This is one of my favourite poses. It can be a very calming pose, and with the head resting on something, can help a busy head start to quieten down. For me the intention behind it is to rest, to turn inwards, to quieten the mind and body, and to gently lengthen the spine in a mild flexion (forward fold).
It can be adapted in different ways, with different options for the knees, upper body, arms, head and hips. You can stay in the pose from anything for a few breaths to 30 seconds or a few minutes. It can be used in between poses and sequences, or as a moment of rest during a busy day, or before bed.
If you find this pose comfy, and exhales become slightly longer, it can activate our ‘rest and digest’ relaxation response, and dial down an over-active nervous system. This helps deal with stress and anxiety, and to dial down the stress response.
Where do the arms go in balasana?
Let’s start with where the arms might go. They can be wrapped around the body with the hands near the feet. Or they can be reaching forwards in front of the head (which some yoga teachers call ancestral worship), or they can be folded under the head. The latter is my default position, although I like all three!
With the arms reaching forward there is more engagement in the shoulders. You can try palms up or palms down.
Having the arms forward is also useful if the lumbar (lower) spine is tight and rounds more in the thoracic spine area e.g. below the shoulder blades/mid ribs area. Arms forward and knees wide as a combination is also beneficial if there’s a tendency for kyphosis (rounded upper mid back), as it allows the spine to lengthen more rather than round.
Where should I put my head in child’s pose?
Once we’ve sorted out the arms, where shall we put the head? If it doesn’t comfortably reach the floor in this position, placing it on a folded blanket, yoga block or similar will help. Physically resting the head can be very calming, and you may find if you suffer from headaches, this helps when you have one. I like to fold my arms and rest my head on my arms or backs of my hands.
How to be comfy in the knees in balasana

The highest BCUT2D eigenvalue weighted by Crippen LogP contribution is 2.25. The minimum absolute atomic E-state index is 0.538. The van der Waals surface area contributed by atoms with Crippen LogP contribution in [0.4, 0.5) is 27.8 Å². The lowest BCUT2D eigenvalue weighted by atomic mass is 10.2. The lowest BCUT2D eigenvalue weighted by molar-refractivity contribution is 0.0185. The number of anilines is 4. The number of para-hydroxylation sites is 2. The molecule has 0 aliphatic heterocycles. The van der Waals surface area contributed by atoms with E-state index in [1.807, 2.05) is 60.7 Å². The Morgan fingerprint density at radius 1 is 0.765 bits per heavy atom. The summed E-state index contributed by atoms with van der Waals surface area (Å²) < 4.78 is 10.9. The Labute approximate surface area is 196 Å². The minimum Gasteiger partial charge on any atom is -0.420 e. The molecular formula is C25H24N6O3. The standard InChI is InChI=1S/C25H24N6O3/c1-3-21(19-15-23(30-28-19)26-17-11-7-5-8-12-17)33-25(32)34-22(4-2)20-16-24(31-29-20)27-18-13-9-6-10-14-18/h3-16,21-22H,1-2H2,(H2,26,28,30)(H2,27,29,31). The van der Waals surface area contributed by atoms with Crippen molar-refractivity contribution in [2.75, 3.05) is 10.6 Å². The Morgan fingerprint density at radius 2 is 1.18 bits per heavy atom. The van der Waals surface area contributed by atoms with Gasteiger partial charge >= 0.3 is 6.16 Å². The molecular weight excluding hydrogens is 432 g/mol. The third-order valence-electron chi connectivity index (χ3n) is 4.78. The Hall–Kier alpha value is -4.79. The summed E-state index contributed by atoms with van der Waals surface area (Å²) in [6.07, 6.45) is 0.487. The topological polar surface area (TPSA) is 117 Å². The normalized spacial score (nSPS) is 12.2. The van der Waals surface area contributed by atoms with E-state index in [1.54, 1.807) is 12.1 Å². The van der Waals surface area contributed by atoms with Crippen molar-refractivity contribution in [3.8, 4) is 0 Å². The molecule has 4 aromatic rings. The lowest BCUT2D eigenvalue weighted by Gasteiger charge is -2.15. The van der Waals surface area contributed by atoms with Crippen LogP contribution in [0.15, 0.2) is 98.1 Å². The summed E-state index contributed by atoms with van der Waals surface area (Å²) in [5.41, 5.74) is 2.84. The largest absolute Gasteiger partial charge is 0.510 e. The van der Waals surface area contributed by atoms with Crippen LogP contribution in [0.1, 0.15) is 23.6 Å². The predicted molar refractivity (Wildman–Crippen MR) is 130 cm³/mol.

The knee position which I favour is wide knees (with toes touching), like a V shape. This gives space for the upper body, chest and belly in particular, so the abdomen isn’t squashed, and the breathing can be full and relaxed. It’s also more comfy for many women.
The wide knees position also lets the spine lengthen a little more, which can be helpful if your spine naturally curves at the thoracic area (kyphosis). You can see the difference in the two photos below – in the left (first) image I have my knees together and the upper back is more rounded. With wide knees my spine lengthens more, including at the lumber (lower back) area and upper mid back. If we are looking to undo body patterns that might not be so helpful (e.g. overly-curved areas of spine), this might be the variation to do.
You can also use a blanket or a towel underneath the knees for padding and added support if the floor feels too hard on the knees.
If kneeling with this deep flexion in the knees is not comfy, placing a sock or similar in the crook of the knee can help reduce the intensity (see marked up photo further down).
If you have more restricted movement in the knees and cannot be into this position, I would sit up and fold forward to a support e.g. arms and head resting on a chair seat.
What about the ankles in balasana?
If the ankles are not happy in this deep flexion, you can try a rolled towel under the ankles to take the pressure off them. (See marked up photo below.)
What if my quadriceps are tight and don’t allow me to sit back?
The quadriceps need to lengthen to allow the hips to move down, so if you have tight quadriceps you can pop something under the bottom so that you don’t have to sit down so deeply. The cushion/support can be between the feet which are wider than hip width apart.
Another variation is to place your fists into the fold at the top of thighs. For some women this can provide relief from menstrual cramps, but for some women this can make them feel worse. Try it for yourself. Uma Dinsmore Tuli refers to this as hare pose in her book Yoni Shakti.
Alternative to child’s pose if it’s just not comfy
If you can’t get comfy in child’s pose, particularly if the ankles and knees are not happy, there are alternatives. If we consider the intention to rest the head and lengthen the spine in a natural way, a seated position leaning onto the seat of a chair would be good, especially if sat on a block or two to help lift out of the hips and create freedom in the lower spine.
If you are pregnant, child’s pose may feel ok whilst the bump is still small, especially if you do the ‘knees wide’ variation, but a deep forward fold isn’t appropriate after 4-6 months (or earlier if it’s uncomfortable), so taking a seated version to a chair would be more helpful.
The pose can also be practised over a raised bolster or stack of pillows, and you can stay for 5-10mins when you’re in a more restorative version.
What version do you like best?
2 thoughts on “Relax into balasana child’s pose”
Lyfli Alyson a diolch. Fi yn dal i neud yoga.Eurwen x
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Diolch Eurwen, falch i clwyd ti’n dal wneud ioga!